Jun 212017
 

I recently observed the Great Blue Heron rookery in the Trent Wildlife Sanctuary. As a point of interest, I noticed the rookery is quite visible from the height of land where the Tree Swallow/Eastern Bluebird research nesting site is located along the Blue trail, as one departs the Blue trail in a south western route. You have to use binoculars but I spotted the rookery from the research site at 2 different locations on that ‘high’ land elevation.

I have enjoyed observing the Great Blue Herons all my life. There used to be a small rookery (4 nests) near our home of 30 years when we lived adjacent to the Algonquin Park boundary. Most years, each pair of birds usually raised 3 offspring. At the rookery here at Trent, of the 8 active nests, I observed only 2 nests with 3 offspring. I believe all the others have 2 offspring. There was only 1 nest that I observed 1 offspring in, but the second offspring might just not have been visible from my perspective/orientation . For your information, I have since learned that there used to be a rookery on the south west side of Methuen Lake, south of Coe Hill. I must try to find time to check out that area as well, to see if that rookery is still active.

Of all the observations I have made of the Great Blue Herons over the years, I experienced a ‘new’ and exciting observation when I went to the Trent rookery last Sunday (June 18) afternoon. I watched the herons for about 2.5 hours, throughout the rain storm. During a very heavy downpour (thunder and lightning in the distance) which lasted only ~ 10 to 15 minutes, there was a ‘feeding frenzy’. During that short interval, 4 different adults returned to their respective nests and the offspring were fed. Was this behaviour just fate, or was there a natural variable occurring that stimulated this feeding frenzy? Of course, one could hypothesize in limitless manner to explain this observation.

Thanks very much for your guidance in locating this small rookery.

Joy  (tranquillitybay@bell.net)

Great Blue Heron – Wikimedia

 

 

May 102017
 

I have lived in the area for many years….and each year has a different flavour. Last week I noticed a large number of swallows (in the hundreds) flying near the Ennismore/Bridgenorth causeway. Each day they have been there swooping over and under cars, flying at windshields. Many are colliding with the vehicles and the tiny carcasses are becoming evident. I have never seen this before. Are they going through a resurgence? I feel badly about the mortalities that are occurring.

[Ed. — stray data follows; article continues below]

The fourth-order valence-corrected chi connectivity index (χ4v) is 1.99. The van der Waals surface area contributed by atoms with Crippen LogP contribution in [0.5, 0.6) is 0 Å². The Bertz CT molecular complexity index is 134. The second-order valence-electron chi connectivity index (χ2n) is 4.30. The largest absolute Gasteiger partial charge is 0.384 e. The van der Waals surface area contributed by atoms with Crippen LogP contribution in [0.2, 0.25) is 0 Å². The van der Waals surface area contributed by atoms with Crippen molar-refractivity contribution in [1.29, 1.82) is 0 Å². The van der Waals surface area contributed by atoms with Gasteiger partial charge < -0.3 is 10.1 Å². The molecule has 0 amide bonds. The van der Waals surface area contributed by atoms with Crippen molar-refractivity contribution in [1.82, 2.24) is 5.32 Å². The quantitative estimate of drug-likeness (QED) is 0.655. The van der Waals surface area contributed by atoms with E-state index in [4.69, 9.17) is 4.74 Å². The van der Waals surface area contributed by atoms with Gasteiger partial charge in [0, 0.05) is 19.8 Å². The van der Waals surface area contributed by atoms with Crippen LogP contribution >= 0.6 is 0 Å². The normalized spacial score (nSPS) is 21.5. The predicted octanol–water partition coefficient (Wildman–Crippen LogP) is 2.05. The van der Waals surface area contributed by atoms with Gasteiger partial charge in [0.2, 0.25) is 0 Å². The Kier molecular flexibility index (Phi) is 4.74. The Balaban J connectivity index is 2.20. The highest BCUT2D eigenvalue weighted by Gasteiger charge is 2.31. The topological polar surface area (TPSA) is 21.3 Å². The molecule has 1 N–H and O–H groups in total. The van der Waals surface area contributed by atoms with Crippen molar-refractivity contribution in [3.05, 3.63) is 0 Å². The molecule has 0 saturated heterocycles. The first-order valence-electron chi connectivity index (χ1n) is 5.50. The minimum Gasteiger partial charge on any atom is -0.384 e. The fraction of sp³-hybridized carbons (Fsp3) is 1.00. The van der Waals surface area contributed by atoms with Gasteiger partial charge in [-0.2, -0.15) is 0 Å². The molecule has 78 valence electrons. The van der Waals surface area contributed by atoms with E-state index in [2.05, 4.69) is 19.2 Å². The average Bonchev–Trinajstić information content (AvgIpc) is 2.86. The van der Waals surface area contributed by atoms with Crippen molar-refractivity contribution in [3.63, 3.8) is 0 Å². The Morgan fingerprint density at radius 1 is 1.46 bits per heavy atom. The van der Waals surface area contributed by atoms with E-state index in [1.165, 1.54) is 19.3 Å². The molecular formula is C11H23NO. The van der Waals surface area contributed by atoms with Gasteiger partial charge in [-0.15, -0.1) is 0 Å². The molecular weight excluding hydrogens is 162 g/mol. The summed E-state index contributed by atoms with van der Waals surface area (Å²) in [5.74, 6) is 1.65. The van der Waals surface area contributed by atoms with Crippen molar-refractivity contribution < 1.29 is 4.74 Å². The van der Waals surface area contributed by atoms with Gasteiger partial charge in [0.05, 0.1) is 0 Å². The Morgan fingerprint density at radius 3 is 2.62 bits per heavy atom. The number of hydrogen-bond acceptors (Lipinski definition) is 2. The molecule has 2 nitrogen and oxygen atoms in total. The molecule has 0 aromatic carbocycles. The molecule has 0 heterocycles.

Barb Evett

Note: I suspect the swallows were feeding on midges, a small fly which emerges from lakes and rivers even at temperatures near O C. In cold weather in early spring, midges are the only food available for swallows, hence the large congregations over water. I don’t think there’s any resurgence in swallow populations unfortunately.

Tree Swallow – Karl Egressy

Aug 172016
 

Tonight, August 15, we had a spectacular aerial show with Common Nighthawks, Tree Swallows and gulls. The nighthawks were swarming over our Curve Lake house. I would estimate 50 but it was difficult to count because of the irregularity of their flight. There were also about twenty gulls and 100 tree swallows at the same time. About the same number of nighthawks (45) as August 25th, 2012. In 2012, they all were flying on an easterly course over Kutang Island on Buckhorn Lake which made it easy to count them. I managed to snap a photo of tonight’s show to give you an idea of what one part of the sky looked like at any given time. Not a great photo for seeing details of the birds but it is more for the pattern of flights. The show lasted for about an hour.

The same flock (of 50 nighthawks) were flying and feeding above the straight-stretch between the Quarter Mile Gas Station and the Waste Transfer station in Curve Lake on August 20. They might be doing so every night, I’m not sure because sometimes I forget to look up. It is good to see though. I wonder if Curve Lake is an evening gathering place for the local birds.

David Beaucage Johnson, Curve Lake

Note:  It is most likely that the nighthawks were migrating southward, despite the somewhat early date. A swarm like David describes with swallows and gulls often forms when birds are feeding on mating flights of ants. D.M.

Common Nighhawks over Buckhorn L. Aug. 15, 2016 - David Beaucage Johnson

Common Nighhawks over Buckhorn L. Aug. 15, 2016 – David Beaucage Johnson

Common Nighthawk (note white bars on underside of wings)

Common Nighthawk (note white bars on underside of wings)

May 222016
 

On the morning of May 17 on roads west of Highway 7A, there were abundant Bobolinks, Eastern Meadowlarks, two Brown Thrashers, Savannah Sparrows, Eastern Kingbirds, Tree Swallows, and several Baltimore Orioles together in a shrub.

Enid Mallory

Eastern Meadowlark - Karl Egressy

Eastern Meadowlark – Karl Egressy

Brown Thrasher  - Ken Thomas WM

Brown Thrasher – Ken Thomas

Apr 082014
 
Tree Swallow in flight - Wikimedia

Tree Swallow in flight – Wikimedia

Today, at noon, there were hundreds of Tree Swallows flying around the pine trees at the entrance to Millenium Park on Water Street. They appeared to be feeding on something – possibly midges?

Eric Monkman

(Note: I also heard that on April 7, there were “thousands” of Tree Swallows flying over Champlain Heights in the north end of Peterborough. D.M.)